Working at the intersection of journalism and tech, Greg Barber, The Post’s Director of Newsroom Product, oversees a team that works within the newsroom to understand needs for tools and workflow improvements and collaborates with internal engineering teams and external vendors.
“We’re solution-finders,” says Barber, who has more than 15 years of experience at The Washington Post under his belt. He first joined in 2003 as one of the founding editors of its free daily newspaper Express. Since then, he has worked as managing editor of the WaPo Labs R&D group and co-founded The Coral Project, initially founded as a collaboration between The Post, the New York Times, and Mozilla.
Barber will be speaking at the World News Media Congress in Glasgow, 1 – 3 June.
WAN-IFRA: What are your three newsroom priority projects?
Greg Barber: We have well more than three priority projects. On the list:
- Preparing for the 2020 election cycle. I was the director in charge of coordinating our digital election presentation in 2018 — managing development of tables, maps, graphics and special projects to tell the election story from the primaries through Election Day. I’ll be taking on a similar role for 2020, and I’m already excited by the ideas we’re generating.
- Integrating tools from Arc Publishing. We work closely with our Arc colleagues to onboard their latest tools and to deliver feedback from reporters in the Post newsroom. Collaborations between reporters and engineers yield the best news products.
- Streamlining newsroom workflow. My team is working on a bunch of improvements from implementing a unified planning system for horizontal departments like photo, video, graphics and design to rolling out new software for the publishing of source documents, legislative data and newsroom hiring.
What is the one you are having the most fun with?
It’s hard to top planning for the election. I grew up in the Washington area, so conversations about U.S. politics were part of my day-to-day social fabric. I developed a healthy interest in government and history, which makes working with industry-leading reporters and technologists a dream job.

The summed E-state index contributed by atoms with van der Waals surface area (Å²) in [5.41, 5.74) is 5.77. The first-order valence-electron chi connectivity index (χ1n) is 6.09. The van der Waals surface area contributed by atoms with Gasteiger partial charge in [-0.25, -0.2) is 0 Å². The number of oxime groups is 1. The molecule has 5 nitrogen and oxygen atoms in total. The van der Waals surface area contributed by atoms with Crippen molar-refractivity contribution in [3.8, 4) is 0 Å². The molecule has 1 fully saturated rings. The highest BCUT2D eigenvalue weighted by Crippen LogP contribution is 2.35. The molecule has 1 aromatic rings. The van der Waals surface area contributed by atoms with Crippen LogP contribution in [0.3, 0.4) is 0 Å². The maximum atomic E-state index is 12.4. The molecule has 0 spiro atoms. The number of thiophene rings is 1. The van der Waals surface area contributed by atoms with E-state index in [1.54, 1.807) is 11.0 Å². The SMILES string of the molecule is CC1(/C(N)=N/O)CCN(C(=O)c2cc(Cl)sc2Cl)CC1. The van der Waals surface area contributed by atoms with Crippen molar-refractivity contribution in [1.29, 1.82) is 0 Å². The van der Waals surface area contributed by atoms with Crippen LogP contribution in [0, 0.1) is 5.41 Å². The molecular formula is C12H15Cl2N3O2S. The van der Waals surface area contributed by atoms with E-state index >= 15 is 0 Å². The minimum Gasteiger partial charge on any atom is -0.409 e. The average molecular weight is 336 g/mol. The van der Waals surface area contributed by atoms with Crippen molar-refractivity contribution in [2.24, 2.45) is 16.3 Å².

The story of election nights is intriguing on its own — who won, how they got there — and finding the best ways to tell that story on a variety of devices using the latest technology is a compelling puzzle. That’s the macro story. The micro story is equally fascinating: what are the motivations and individual decisions that result in support for a candidate or an ideology? Our challenge is to tell both stories at the same time, for an audience that might glance at our work or read it for hours.
Are there any projects that have not worked and you have moved on from? If so, are there any lessons or takeaways you can share?
My projects for The Post tend to be large, multifaceted and experimental, so there are more evolutions than endings.
Some of what I’ve learned along the way:
- The worst failures are experiments you don’t learn from.
- Defining success is an important first step for any project, large or small.
- To manage projects most effectively, communicate clearly and often, and always with an eye toward people’s motivations — your audience’s, your team’s, your supervisors’.
- There’s often a disconnect between what readers/users want and what they say they want. Always listen, but also watch your analytics.
- Small, genuine interactions between news organizations and their audience can go a long way toward building mutual trust, respect and loyalty.